ES can enhance D-gal-induced dementia as demonstrated by significantly decreased memory and significantly prolonged escape time and distance to the platform by mice. ES also significantly increased the expression of Aβ and BACE1 and significantly decreased NEP.
In conclusion, excessive salt intake can regulate the protein expressions of Aβ, BACE1 and neprilysin to enhance D-gal-induced dementia.
This work was supported by the Natural Science Foundation of Inner Mongolia (No. 2011MS1167).
Conflict of interest
We have no conflict of interest in the manuscript files.
- Li C, Zhao R, Gao K, Wei Z, Yin MY, et al. (2011) Astrocytes: implications for neuroinflammatory pathogenesis of Alzheimer's disease.Curr Alzheimer Res 8: 67-80.
- Prakash A, Kumar A (2013) Pioglitazone alleviates the mitochondrial apoptotic pathway and mito-oxidative damage in the d-galactose-induced mouse model. Clin Exp Pharmacol Physiol 40: 644-651.
- Zhang Z, Wang X, Zhao M, Yu S, Qi H (2013) The immunological and antioxidant activities of polysaccharides extracted from Enteromorphalinza. Int J Biol Macromol 57: 45-49.
- Li M, Chapman S, Agho K, Eastman CJ (2008) Can even minimal news coverage influence consumer health-related behaviour? A case study of iodized salt sales, Australia.Health Educ Res 23: 543-548.
- Teas J, Pino S, Critchley A, Braverman LE (2004) Variability of iodine content in common commercially available edible seaweeds.Thyroid 14: 836-841.
- Minami A, Matsushita H, Horii Y, Ieno D, Matsuda Y, et al. (2013) Improvement of depression-like behavior and memory impairment with the ethanol extract of Pleurotuseryngii in ovariectomized rats. Biol Pharm Bull 36: 1990-1995.
- Row BW, Kheirandish L, Cheng Y, Rowell PP, Gozal D (2007) Impaired spatial working memory and altered choline acetyltransferase (CHAT) immunoreactivity and nicotinic receptor binding in rats exposed to intermittent hypoxia during sleep. Behav Brain Res 177: 308-314.
- Cavas L, Arpinar P, Yurdakoc K (2005) Possible interactions between antioxidant enzymes and free sialic acids in saliva: a preliminary study on elite judoists. Int J Sports Med 26: 832-835.
- Zou Y, Leu D, Chui J, Fike JR, Huang TT (2013) Effects of altered levels of extracellular superoxide dismutase and irradiation on hippocampal neurogenesis in female mice. Int J Radiat Oncol Biol Phys 87: 777-784.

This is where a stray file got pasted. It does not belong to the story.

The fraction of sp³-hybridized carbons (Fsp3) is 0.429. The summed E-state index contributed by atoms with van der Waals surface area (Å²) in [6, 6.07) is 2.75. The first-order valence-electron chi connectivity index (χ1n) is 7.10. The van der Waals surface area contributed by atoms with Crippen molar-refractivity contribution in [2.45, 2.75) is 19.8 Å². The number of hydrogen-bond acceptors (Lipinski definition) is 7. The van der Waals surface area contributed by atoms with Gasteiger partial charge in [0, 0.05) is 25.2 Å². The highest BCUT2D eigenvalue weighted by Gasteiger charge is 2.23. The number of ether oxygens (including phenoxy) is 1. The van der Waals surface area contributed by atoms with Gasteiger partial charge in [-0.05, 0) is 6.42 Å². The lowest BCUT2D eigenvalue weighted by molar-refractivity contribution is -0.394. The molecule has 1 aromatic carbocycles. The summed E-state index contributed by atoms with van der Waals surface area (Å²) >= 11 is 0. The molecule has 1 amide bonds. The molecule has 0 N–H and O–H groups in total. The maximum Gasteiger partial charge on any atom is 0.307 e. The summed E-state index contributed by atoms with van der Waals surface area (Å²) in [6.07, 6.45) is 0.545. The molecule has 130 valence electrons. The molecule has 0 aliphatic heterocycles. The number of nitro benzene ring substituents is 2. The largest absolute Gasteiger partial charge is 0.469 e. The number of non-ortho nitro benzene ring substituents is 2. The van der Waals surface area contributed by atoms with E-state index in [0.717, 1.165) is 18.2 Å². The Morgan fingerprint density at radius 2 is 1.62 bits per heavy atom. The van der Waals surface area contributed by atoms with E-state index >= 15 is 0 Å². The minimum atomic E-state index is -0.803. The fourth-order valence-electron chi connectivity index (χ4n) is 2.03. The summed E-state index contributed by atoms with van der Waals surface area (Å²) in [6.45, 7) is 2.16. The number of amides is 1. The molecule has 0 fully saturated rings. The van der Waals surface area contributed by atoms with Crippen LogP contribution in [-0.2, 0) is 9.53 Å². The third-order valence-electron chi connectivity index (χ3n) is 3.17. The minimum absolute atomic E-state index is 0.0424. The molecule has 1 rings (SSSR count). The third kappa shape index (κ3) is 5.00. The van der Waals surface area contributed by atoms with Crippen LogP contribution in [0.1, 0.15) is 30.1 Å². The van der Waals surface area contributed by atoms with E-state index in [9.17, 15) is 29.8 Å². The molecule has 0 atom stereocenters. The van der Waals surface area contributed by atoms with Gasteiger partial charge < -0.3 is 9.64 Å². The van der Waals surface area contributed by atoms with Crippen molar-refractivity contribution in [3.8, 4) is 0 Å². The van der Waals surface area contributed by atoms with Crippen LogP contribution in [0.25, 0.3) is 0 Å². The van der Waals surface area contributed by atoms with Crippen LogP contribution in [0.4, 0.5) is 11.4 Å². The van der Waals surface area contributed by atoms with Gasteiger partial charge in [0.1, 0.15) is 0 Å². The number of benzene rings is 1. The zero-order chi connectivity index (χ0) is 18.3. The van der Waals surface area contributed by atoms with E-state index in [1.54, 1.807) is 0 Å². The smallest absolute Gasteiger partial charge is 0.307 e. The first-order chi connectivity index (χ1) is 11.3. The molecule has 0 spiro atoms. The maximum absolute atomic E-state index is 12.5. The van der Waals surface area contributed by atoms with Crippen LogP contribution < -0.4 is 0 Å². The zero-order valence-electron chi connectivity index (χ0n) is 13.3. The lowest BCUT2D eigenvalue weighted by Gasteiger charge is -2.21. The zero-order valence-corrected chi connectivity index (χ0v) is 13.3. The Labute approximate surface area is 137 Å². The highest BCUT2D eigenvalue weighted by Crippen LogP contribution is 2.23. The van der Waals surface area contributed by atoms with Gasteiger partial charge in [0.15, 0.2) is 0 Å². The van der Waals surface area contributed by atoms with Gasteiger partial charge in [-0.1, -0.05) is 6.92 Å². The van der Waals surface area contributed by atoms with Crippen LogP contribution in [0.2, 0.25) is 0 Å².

- Li W, Yu J, Liu Y, Huang X, Abumaria N, et al. (2013) Elevation of brain magnesium prevents and reverses cognitive deficits and synaptic loss in Alzheimer's disease mouse model.J Neurosci 33: 8423-8441.
- Jin M, Shepardson N, Yang T, Chen G, Walsh D, et al. (2011) Soluble amyloid beta-protein dimers isolated from Alzheimer cortex directly induce Tau hyperphosphorylation and neuritic degeneration. Proc Natl AcadSci USA 108: 5819-5824.
- Pomara N, Bruno D, Sarreal AS, Hernando RT, Nierenberg J, et al. (2012) Lower CSF amyloid beta peptides and higher F2-isoprostanes in cognitively intact elderly individuals with major depressive disorder. Am J Psychiatry 169: 523-530.
- Kaushik DK, Basu A (2013) A friend in need may not be a friend indeed: role of microglia in neurodegenerative diseases. CNS NeurolDisord Drug Targets 12: 726-740.
- Coppey L, Davidson E, Lu B, Gerard C, Yorek M (2011) Vasopeptidase inhibitor ilepatril (AVE7688) prevents obesity- and diabetes-induced neuropathy in C57Bl/6J mice. Neuropharmacology 60: 259-266
- Fischer HS, Zernig G, Hauser KF, Gerard C, Hersh LB, et al. (2002) Neutral endopeptidase knockout induces hyperalgesia in a model of visceral pain, an effect related to bradykinin and nitric oxide. J MolNeurosci 18: 129-134.
- Ni R, Gillberg PG, Bergfors A, Marutle A, Nordberg A (2013) Amyloid tracers detect multiple binding sites in Alzheimer's disease brain tissue. Brain 136: 2217-2227.
- Ding Y, Ko MH, Pehar M, Kotch F, Peters NR, et al. (2012) Biochemical inhibition of the acetyltransferases ATase1 and ATase2 reduces ß-secretase (BACE1) levels and Aß generation. J BiolChem 287: 8424-8433.
- Cai Y, Zhang XM, Macklin LN, Cai H, Luo XG, et al. (2012) BACE1 elevation is involved in amyloid plaque development in the triple transgenic model of Alzheimer's disease: differential Aß antibody labeling of early-onset axon terminal pathology. Neurotox Res 21: 160-174.
- Stamford AW, Scott JD, Li SW, Babu S, Tadesse D, et al. (2012) Discovery of an Orally Available, Brain Penetrant BACE1 Inhibitor that Affords Robust CNS Aß Reduction. ACS Med Chem Lett 3: 897-902.
Citation: Gong GH, Xi Wei C, Wang D, Bian M, Bao SY, et al. (2015) Excessive Intake Salt Contribution to Cognitive Impairment in Mice. J Mol Pharm Org Process Res 3: 124 Doi: 10.4172/2329-9053.1000124
Copyright: ©2015 Gong GH, et al. This is an open-access article distributed under the terms of the Creative Commons Attribution License, which permits unrestricted use, distribution, and reproduction in any medium, provided the original author and source are credited.
Select your language of interest to view the total content in your interested language
Share This Article
Open Access Journals
- Total views: 13761
- [From(publication date): 8-2015 - May 28, 2022]
- Breakdown by view type
- HTML page views: 9622
- PDF downloads: 4139